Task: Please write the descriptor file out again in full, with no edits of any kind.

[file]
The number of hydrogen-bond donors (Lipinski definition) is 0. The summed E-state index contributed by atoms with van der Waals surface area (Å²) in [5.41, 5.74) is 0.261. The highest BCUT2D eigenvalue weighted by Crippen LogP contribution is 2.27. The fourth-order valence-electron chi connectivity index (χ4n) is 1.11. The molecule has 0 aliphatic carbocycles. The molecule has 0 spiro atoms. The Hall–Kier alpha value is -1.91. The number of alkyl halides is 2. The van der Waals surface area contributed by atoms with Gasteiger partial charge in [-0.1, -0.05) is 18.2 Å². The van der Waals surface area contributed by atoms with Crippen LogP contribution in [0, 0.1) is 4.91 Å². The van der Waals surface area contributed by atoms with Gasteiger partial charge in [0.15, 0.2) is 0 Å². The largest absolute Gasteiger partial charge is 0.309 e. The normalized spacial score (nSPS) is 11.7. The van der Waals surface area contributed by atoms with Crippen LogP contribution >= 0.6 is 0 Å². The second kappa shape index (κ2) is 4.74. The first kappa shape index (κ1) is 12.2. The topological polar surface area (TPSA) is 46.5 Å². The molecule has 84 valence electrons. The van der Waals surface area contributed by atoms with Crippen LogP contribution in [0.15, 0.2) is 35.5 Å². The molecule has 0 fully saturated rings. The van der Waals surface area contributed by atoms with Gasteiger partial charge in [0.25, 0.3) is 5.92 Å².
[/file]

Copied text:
The number of hydrogen-bond donors (Lipinski definition) is 0. The summed E-state index contributed by atoms with van der Waals surface area (Å²) in [5.41, 5.74) is 0.261. The highest BCUT2D eigenvalue weighted by Crippen LogP contribution is 2.27. The fourth-order valence-electron chi connectivity index (χ4n) is 1.11. The molecule has 0 aliphatic carbocycles. The molecule has 0 spiro atoms. The Hall–Kier alpha value is -1.91. The number of alkyl halides is 2. The van der Waals surface area contributed by atoms with Gasteiger partial charge in [-0.1, -0.05) is 18.2 Å². The van der Waals surface area contributed by atoms with Crippen LogP contribution in [0, 0.1) is 4.91 Å². The van der Waals surface area contributed by atoms with Gasteiger partial charge in [0.15, 0.2) is 0 Å². The largest absolute Gasteiger partial charge is 0.309 e. The normalized spacial score (nSPS) is 11.7. The van der Waals surface area contributed by atoms with Crippen LogP contribution >= 0.6 is 0 Å². The second kappa shape index (κ2) is 4.74. The first kappa shape index (κ1) is 12.2. The topological polar surface area (TPSA) is 46.5 Å². The molecule has 84 valence electrons. The van der Waals surface area contributed by atoms with Crippen LogP contribution in [0.15, 0.2) is 35.5 Å². The molecule has 0 fully saturated rings. The van der Waals surface area contributed by atoms with Gasteiger partial charge in [0.25, 0.3) is 5.92 Å².